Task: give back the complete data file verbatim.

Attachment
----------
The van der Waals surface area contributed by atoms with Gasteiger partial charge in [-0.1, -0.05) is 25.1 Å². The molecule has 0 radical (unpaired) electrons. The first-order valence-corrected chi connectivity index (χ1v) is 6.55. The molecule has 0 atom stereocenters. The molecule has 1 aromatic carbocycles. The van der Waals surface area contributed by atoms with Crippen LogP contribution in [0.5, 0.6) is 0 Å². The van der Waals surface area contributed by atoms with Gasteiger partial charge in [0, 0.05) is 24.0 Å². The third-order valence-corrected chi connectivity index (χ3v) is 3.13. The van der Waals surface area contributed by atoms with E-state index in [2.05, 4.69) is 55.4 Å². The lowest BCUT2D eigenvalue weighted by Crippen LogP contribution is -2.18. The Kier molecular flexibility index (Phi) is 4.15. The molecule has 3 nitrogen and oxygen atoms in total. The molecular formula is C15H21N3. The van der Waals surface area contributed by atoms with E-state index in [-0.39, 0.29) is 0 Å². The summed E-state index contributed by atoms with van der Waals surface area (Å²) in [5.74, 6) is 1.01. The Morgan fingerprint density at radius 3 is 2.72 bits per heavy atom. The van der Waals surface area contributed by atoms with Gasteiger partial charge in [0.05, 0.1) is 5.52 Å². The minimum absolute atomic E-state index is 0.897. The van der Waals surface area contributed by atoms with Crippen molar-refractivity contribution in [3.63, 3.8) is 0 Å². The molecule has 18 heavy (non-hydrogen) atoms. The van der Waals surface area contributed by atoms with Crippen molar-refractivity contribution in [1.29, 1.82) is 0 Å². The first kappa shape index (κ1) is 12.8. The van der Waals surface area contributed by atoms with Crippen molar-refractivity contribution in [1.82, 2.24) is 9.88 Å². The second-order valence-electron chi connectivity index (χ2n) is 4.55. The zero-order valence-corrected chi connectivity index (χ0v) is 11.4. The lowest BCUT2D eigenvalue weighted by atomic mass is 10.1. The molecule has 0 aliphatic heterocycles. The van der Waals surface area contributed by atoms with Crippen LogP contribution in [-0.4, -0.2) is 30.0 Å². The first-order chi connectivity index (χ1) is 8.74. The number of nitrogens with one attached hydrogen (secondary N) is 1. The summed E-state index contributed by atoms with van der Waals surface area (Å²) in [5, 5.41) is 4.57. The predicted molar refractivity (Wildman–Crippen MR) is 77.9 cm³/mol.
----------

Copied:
The van der Waals surface area contributed by atoms with Gasteiger partial charge in [-0.1, -0.05) is 25.1 Å². The molecule has 0 radical (unpaired) electrons. The first-order valence-corrected chi connectivity index (χ1v) is 6.55. The molecule has 0 atom stereocenters. The molecule has 1 aromatic carbocycles. The van der Waals surface area contributed by atoms with Crippen LogP contribution in [0.5, 0.6) is 0 Å². The van der Waals surface area contributed by atoms with Gasteiger partial charge in [0, 0.05) is 24.0 Å². The third-order valence-corrected chi connectivity index (χ3v) is 3.13. The van der Waals surface area contributed by atoms with E-state index in [2.05, 4.69) is 55.4 Å². The lowest BCUT2D eigenvalue weighted by Crippen LogP contribution is -2.18. The Kier molecular flexibility index (Phi) is 4.15. The molecule has 3 nitrogen and oxygen atoms in total. The molecular formula is C15H21N3. The van der Waals surface area contributed by atoms with E-state index in [-0.39, 0.29) is 0 Å². The summed E-state index contributed by atoms with van der Waals surface area (Å²) in [5.74, 6) is 1.01. The Morgan fingerprint density at radius 3 is 2.72 bits per heavy atom. The van der Waals surface area contributed by atoms with Gasteiger partial charge in [0.05, 0.1) is 5.52 Å². The minimum absolute atomic E-state index is 0.897. The van der Waals surface area contributed by atoms with Crippen molar-refractivity contribution in [3.63, 3.8) is 0 Å². The molecule has 18 heavy (non-hydrogen) atoms. The van der Waals surface area contributed by atoms with Crippen molar-refractivity contribution in [1.29, 1.82) is 0 Å². The first kappa shape index (κ1) is 12.8. The van der Waals surface area contributed by atoms with Crippen molar-refractivity contribution in [1.82, 2.24) is 9.88 Å². The second-order valence-electron chi connectivity index (χ2n) is 4.55. The zero-order valence-corrected chi connectivity index (χ0v) is 11.4. The lowest BCUT2D eigenvalue weighted by atomic mass is 10.1. The molecule has 0 aliphatic heterocycles. The van der Waals surface area contributed by atoms with Crippen LogP contribution in [-0.4, -0.2) is 30.0 Å². The first-order chi connectivity index (χ1) is 8.74. The number of nitrogens with one attached hydrogen (secondary N) is 1. The summed E-state index contributed by atoms with van der Waals surface area (Å²) in [5, 5.41) is 4.57. The predicted molar refractivity (Wildman–Crippen MR) is 77.9 cm³/mol.